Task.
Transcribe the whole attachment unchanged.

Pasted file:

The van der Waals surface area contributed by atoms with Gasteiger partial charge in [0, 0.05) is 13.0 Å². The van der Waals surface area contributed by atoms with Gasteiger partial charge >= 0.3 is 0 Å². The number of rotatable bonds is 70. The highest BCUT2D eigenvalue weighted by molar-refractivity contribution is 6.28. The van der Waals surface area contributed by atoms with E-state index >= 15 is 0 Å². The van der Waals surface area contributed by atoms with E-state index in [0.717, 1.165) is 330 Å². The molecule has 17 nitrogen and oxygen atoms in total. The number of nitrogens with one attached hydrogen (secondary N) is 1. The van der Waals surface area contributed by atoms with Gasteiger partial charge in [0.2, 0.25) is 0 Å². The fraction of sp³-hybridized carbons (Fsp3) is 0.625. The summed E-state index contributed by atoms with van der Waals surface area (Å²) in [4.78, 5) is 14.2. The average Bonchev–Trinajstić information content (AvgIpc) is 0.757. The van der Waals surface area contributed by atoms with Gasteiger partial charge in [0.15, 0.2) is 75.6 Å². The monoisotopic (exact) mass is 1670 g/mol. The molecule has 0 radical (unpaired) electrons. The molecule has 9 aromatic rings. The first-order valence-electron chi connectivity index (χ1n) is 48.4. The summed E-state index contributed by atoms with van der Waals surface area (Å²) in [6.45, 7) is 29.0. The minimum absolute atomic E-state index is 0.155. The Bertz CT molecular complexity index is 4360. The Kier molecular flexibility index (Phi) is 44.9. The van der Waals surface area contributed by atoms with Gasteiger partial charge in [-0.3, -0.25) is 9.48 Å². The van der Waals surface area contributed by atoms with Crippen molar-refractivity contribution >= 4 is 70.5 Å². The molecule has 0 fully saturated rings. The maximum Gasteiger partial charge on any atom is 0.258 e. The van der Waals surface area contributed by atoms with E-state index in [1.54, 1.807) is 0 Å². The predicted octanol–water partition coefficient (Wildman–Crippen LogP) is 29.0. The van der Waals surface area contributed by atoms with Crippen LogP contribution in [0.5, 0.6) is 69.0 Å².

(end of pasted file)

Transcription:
The van der Waals surface area contributed by atoms with Gasteiger partial charge in [0, 0.05) is 13.0 Å². The van der Waals surface area contributed by atoms with Gasteiger partial charge >= 0.3 is 0 Å². The number of rotatable bonds is 70. The highest BCUT2D eigenvalue weighted by molar-refractivity contribution is 6.28. The van der Waals surface area contributed by atoms with E-state index >= 15 is 0 Å². The van der Waals surface area contributed by atoms with E-state index in [0.717, 1.165) is 330 Å². The molecule has 17 nitrogen and oxygen atoms in total. The number of nitrogens with one attached hydrogen (secondary N) is 1. The van der Waals surface area contributed by atoms with Gasteiger partial charge in [0.2, 0.25) is 0 Å². The fraction of sp³-hybridized carbons (Fsp3) is 0.625. The summed E-state index contributed by atoms with van der Waals surface area (Å²) in [4.78, 5) is 14.2. The average Bonchev–Trinajstić information content (AvgIpc) is 0.757. The van der Waals surface area contributed by atoms with Gasteiger partial charge in [0.15, 0.2) is 75.6 Å². The monoisotopic (exact) mass is 1670 g/mol. The molecule has 0 radical (unpaired) electrons. The molecule has 9 aromatic rings. The first-order valence-electron chi connectivity index (χ1n) is 48.4. The summed E-state index contributed by atoms with van der Waals surface area (Å²) in [6.45, 7) is 29.0. The minimum absolute atomic E-state index is 0.155. The Bertz CT molecular complexity index is 4360. The Kier molecular flexibility index (Phi) is 44.9. The van der Waals surface area contributed by atoms with Gasteiger partial charge in [-0.3, -0.25) is 9.48 Å². The van der Waals surface area contributed by atoms with Crippen molar-refractivity contribution >= 4 is 70.5 Å². The molecule has 0 fully saturated rings. The maximum Gasteiger partial charge on any atom is 0.258 e. The van der Waals surface area contributed by atoms with E-state index in [1.54, 1.807) is 0 Å². The predicted octanol–water partition coefficient (Wildman–Crippen LogP) is 29.0. The van der Waals surface area contributed by atoms with Crippen LogP contribution in [0.5, 0.6) is 69.0 Å².